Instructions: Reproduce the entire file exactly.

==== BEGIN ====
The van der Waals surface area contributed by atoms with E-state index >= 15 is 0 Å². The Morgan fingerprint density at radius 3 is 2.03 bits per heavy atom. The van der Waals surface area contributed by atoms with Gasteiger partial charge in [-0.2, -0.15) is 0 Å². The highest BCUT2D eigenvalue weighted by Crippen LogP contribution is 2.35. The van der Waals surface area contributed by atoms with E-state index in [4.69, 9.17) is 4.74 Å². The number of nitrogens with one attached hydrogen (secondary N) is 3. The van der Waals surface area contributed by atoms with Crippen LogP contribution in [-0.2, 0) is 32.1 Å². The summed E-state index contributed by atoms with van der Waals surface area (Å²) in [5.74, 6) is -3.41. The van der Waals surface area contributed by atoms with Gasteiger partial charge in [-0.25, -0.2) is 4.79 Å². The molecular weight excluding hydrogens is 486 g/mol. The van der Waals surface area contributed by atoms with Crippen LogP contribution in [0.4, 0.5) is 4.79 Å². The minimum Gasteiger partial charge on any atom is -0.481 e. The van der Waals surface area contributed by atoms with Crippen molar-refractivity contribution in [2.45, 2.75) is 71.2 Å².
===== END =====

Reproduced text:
The van der Waals surface area contributed by atoms with E-state index >= 15 is 0 Å². The Morgan fingerprint density at radius 3 is 2.03 bits per heavy atom. The van der Waals surface area contributed by atoms with Gasteiger partial charge in [-0.2, -0.15) is 0 Å². The highest BCUT2D eigenvalue weighted by Crippen LogP contribution is 2.35. The van der Waals surface area contributed by atoms with E-state index in [4.69, 9.17) is 4.74 Å². The number of nitrogens with one attached hydrogen (secondary N) is 3. The van der Waals surface area contributed by atoms with Crippen LogP contribution in [-0.2, 0) is 32.1 Å². The summed E-state index contributed by atoms with van der Waals surface area (Å²) in [5.74, 6) is -3.41. The van der Waals surface area contributed by atoms with Gasteiger partial charge in [-0.25, -0.2) is 4.79 Å². The molecular weight excluding hydrogens is 486 g/mol. The van der Waals surface area contributed by atoms with Crippen LogP contribution in [0.4, 0.5) is 4.79 Å². The minimum Gasteiger partial charge on any atom is -0.481 e. The van der Waals surface area contributed by atoms with Crippen molar-refractivity contribution in [2.45, 2.75) is 71.2 Å².